Change of Fate
When a burglar tried to enter my home, did my actions earlier that day affect the outcome?
Imagine the feeling of being trapped, all alone, late at night, and the only thing between you and a prowler is a glass door.
Living alone was a real treat for me, after having been at the mercy of roommates who had crazy work schedules and were not the neatest people around. Now I could do as I pleased, stay up until anytime I wished, and no one could tell me what to do. On the other hand, the loneliness and silence was sometimes so saddening, that the only thing to drown it out would be blasting my favorite music. The neighbors never seemed to mind.
One night, after finishing up some late errands, I noticed a strange man following me as I walked to my apartment. I began walking in circles to lose him, but he continued following me. So I mustered up all my courage, turned around and glared at him and snapped, "Are you following me?!" He looked at me with a puzzled expression, and quickly walked away.
I went home and checked all the windows and doors. I noticed that the window outside my bedroom had been moved, but I didn't think too much of it. I went to bed thinking, What I would do if someone broke in? Would I stay inside or run out?
Two hours later, my question was answered.
I pulled aside the curtain, to reveal a man standing there.
I woke up to a noise coming from the patio area right outside my bedroom. I had only been sleeping for about two hours, and in my exhausted, groggy state, I casually pulled aside the flimsy curtain on the glass door by my bed, to reveal a man standing there.
My mind was racing. Who is that? What does he want? Are my locks strong enough? Should I take a photo of him? Pretend to sleep? Run outside? I was in a daze, unable to think clearly.
I grabbed my cell phone, which was off, and I pressed the on button. With a flash of light and a sing-song greeting, my room was brightly illuminated and I was sure the burglar had heard the sound and knew I was right there.
The fear in that moment was over-powering. I felt totally trapped, and at the mercy of some unknown menacing prowler who was just inches away from me. Even if I screamed now, no one could hear me. I have never before thought my life was in real danger. I have never felt so incredibly scared, terrified, completely engulfed in a state of fear. It was as if my entire existence was placed into the hands of some evil stranger, and there was nothing I could do about it.
My heart was racing and my hands were shaking, but I managed to run out the other way and call the police and scream for help. Soon the police and neighbors were there with me, and we caught the guy.
After they took him in, they told me to get dressed and come to make a statement. I looked down and suddenly realized my nightgown was little protection from the freezing cold January weather. It all suddenly hit me and I burst into tears.
Running to Help
After giving a statement to police and moving in with friends, I began to get over the shock and fright of what had happened.
I started to think back to the morning preceding the incident. It was my only morning that week to sleep in, but I was woken up by a phone call from an old baby-sitting job. I had given up the job long before, but it seemed to keep coming back to me. The mother asked me to come and watch the kids, and rather than taking the opportunity to sleep a little longer, I ran to go and help her. Just when I was finishing up there, one of my best friends called and said she had cut her finger pretty badly and needed my help. So I took care of her baby while she went to get bandaged, and upon her return, I helped her with the cooking and cleaning she was unable to do. Then I gave away some designer clothing that had somehow crossed my path, to an organization that would give it away to needy people.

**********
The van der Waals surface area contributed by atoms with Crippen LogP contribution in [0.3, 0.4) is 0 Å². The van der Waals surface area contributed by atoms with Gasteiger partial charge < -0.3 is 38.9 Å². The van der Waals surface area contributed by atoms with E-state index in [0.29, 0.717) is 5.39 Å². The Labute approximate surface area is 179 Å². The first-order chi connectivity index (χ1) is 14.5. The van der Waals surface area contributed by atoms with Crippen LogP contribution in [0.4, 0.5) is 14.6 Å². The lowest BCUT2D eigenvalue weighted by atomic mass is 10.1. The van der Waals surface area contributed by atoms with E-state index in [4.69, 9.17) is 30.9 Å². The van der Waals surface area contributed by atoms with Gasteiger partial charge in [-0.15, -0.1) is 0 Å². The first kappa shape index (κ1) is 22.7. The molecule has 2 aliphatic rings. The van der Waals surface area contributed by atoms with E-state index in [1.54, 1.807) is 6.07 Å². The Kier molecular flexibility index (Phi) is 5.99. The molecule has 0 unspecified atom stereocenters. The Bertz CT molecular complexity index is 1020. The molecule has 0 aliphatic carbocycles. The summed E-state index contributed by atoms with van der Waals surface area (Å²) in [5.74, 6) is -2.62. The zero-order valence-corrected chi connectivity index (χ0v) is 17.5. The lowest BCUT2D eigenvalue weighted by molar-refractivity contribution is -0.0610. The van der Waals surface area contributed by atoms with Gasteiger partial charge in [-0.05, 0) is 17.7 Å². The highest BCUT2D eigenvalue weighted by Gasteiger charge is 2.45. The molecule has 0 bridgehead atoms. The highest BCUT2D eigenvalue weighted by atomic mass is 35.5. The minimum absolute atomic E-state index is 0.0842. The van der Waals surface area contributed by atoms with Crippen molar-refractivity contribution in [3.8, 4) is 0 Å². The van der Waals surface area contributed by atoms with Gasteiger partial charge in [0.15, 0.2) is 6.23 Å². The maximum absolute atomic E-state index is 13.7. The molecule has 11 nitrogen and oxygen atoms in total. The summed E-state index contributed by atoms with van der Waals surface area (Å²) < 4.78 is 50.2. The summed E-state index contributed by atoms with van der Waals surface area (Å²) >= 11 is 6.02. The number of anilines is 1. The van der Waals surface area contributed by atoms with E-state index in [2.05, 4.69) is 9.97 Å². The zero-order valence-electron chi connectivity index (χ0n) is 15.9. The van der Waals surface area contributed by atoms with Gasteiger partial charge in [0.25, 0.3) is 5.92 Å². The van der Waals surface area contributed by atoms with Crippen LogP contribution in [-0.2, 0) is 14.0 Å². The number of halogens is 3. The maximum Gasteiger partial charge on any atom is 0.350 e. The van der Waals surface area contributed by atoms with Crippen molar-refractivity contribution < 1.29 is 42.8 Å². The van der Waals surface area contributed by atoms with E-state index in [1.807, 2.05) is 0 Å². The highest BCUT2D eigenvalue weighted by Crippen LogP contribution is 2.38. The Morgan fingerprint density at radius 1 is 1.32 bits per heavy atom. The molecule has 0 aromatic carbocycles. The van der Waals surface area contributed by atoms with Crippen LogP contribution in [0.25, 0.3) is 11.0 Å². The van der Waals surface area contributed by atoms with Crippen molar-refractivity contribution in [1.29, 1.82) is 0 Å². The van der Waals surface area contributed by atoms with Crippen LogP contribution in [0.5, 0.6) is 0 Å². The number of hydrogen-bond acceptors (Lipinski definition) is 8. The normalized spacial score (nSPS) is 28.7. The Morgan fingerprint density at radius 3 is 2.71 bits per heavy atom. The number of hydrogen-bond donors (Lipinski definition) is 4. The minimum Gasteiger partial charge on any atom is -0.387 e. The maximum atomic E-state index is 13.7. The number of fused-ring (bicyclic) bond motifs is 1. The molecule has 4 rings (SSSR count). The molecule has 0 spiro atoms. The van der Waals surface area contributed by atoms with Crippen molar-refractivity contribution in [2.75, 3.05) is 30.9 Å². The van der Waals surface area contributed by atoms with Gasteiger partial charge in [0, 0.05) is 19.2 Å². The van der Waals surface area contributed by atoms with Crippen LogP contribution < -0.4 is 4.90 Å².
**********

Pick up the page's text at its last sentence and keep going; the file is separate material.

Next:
After all the nice things you did that day, is this what you deserve?
The next day, when a friend of mine heard about what happened with the burglar, she asked me incredulously, "How could this happen to you? After all the nice things you did that day, is this what you deserve?"
Actually, I think it was my day that saved me from a much worse incident that night. In the end, I was harmed neither physically nor financially.
Perhaps my break-in was "destined" to turn out differently. But precisely because of all my acts of kindness that day, I was able to turn the hands of fate and protect myself from harm.
In the Torah, God tells Abraham that he is "above the stars" and beyond the power of "luck." Abraham and his descendants are able to change their fate, by changing their lives. The power of teshuva, a return or repentance, is that it can literally erase any bad decrees that may have been placed upon a person. Nothing is sealed. Our choices in each and every moment can create a new and promising future.
In the story of Purim, the Jews were slated to be wiped out by Haman, and the decree was signed and sealed. But with the help of Esther and Mordechai, through prayers, fasting, and a lot of courage, the decree was annulled, and Haman ended up being the one who was wiped out. The beauty of the book of Esther is that God's name is never mentioned, but His miracles are present and apparent throughout.
I feel the same in my life.
When crazy "coincidences" used to happen to me, I would sing the little jingle from "The Twilight Zone." Now I strive to live entirely in "The God Zone." There are no coincidences -- just the divine hand of God, guiding me, protecting me, and sometimes even saving me from myself.
For although we cannot change the past, it's always possible to change the future -- to create a new ending to the story.
So when it's my day off, rather than sleeping late or lounging around, I gladly welcome phone calls with requests for acts of kindness. I can sleep some other time. Right now I have an important job to do - to create my future and change my fate.